UV protection: a key part of workplace health and safety
Friday 14th June 2019
Protecting the skin is a key part of effective health and safety practice for manual workers -- but is enough importance given to protection against UV?
The statistics may suggest otherwise. According to IOSH, skin cancer is the most common type of cancer in the world, and a huge 1,700 people are diagnosed with skin cancer as a direct result of occupational sun exposure in Britain every year
1. Around 60 of these diagnosed cases are fatal
2 and an alarming 44% of occupational melanoma deaths can be attributed to construction workers
3. Those who work on the move or spend a lot of time on the road are not exempt; UVA rays can penetrate most types of glass windows, potentially leading to premature skin ageing.
The results from a survey by SC Johnson Professional
TM suggest that the majority of those who worked outdoors last summer did not apply sun protection, which may well have led to a painful sun burn. The seriousness of this cannot be understated -- a sunburn like this just once every two years can triple the risk of malignant melanoma
84% of respondents said that they would go without sun cream on cloudy days, despite most being aware that UV rays could still pass through cloud -- but on holiday just 13% would skip the sun cream. A change in attitude is therefore needed when it comes to UV protection, with workers being aware to some extent of the dangers, but not applying this to workplace behaviours.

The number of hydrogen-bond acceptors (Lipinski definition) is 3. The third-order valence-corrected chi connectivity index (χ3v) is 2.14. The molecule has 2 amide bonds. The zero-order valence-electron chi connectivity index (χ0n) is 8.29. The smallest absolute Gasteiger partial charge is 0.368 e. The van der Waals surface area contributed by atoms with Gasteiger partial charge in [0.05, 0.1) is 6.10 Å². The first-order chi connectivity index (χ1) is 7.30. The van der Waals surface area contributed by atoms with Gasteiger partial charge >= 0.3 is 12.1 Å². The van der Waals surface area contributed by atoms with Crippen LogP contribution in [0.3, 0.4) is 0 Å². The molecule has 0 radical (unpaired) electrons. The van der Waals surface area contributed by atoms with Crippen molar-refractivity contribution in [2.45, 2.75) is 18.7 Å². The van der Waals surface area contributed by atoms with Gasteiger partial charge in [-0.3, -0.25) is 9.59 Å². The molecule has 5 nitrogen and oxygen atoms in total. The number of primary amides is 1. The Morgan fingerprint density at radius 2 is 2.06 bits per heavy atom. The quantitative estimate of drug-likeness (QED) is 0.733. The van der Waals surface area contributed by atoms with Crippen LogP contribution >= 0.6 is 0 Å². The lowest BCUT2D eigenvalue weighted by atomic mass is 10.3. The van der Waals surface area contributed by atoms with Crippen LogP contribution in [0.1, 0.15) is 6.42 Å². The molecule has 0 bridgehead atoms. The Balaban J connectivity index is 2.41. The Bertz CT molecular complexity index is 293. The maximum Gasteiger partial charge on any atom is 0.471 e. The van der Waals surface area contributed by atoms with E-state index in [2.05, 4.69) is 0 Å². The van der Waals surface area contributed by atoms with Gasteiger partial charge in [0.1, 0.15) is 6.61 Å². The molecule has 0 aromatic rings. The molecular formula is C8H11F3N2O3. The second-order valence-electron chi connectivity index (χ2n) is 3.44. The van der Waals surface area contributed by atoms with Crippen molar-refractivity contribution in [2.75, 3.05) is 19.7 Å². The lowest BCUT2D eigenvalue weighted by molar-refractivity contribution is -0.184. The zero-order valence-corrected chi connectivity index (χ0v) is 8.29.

Further to this, 72% of respondents said they didn't know as many as one death and five new cancers per week can be attributed to occupational exposure to UV radiation, strongly suggesting that awareness needs to be raised of the dangers of UV radiation at work.
SC Johnson Professional
TM's survey also found that for 87% of non-wearers of sun cream there was no protection cream made available at the workplace, despite a legal requirement for UK employers to ensure that employees do not suffer harm or injury at work. Of the people that did wear sun cream at work, 27% were provided it by their employer, demonstrating that simply providing access to sun cream on the job could have a positive impact on workers' attitudes.
We are approaching the time of year where UV levels will be at their highest, so it is vital that workplace sun safety provision is up to scratch. When it comes to raising awareness, free resources are available from SC Johnson Professional
TMhere, which can be very effective tools when coupled with the supply of appropriate product.
SC Johnson Professional
TM recommends that employees adapt the 5 S approach to sun safety:
SLIP on sun protective clothing: Encourage workers to keep covered up. Clothing can be one of the most effective barriers.
SLOP on sun cream: Apply a broad spectrum, minimum SPF30 sun cream 20 minutes before initial exposure and re-apply every 2 hours or more frequently if sweating heavily.
SLAP on a hat and neck protection: Where possible choose a hat with ear and neck protection.
SLIDE on some sunglasses: Slide on a pair of high-quality wrap-around sunglasses to protect the eyes.
SHADE from sun where possible: Encourage workers to take breaks or work in a shaded area wherever possible, especially from 11am-3pm.
Find out more information or request a free consultation on SC Johnson ProfessionalTM's here.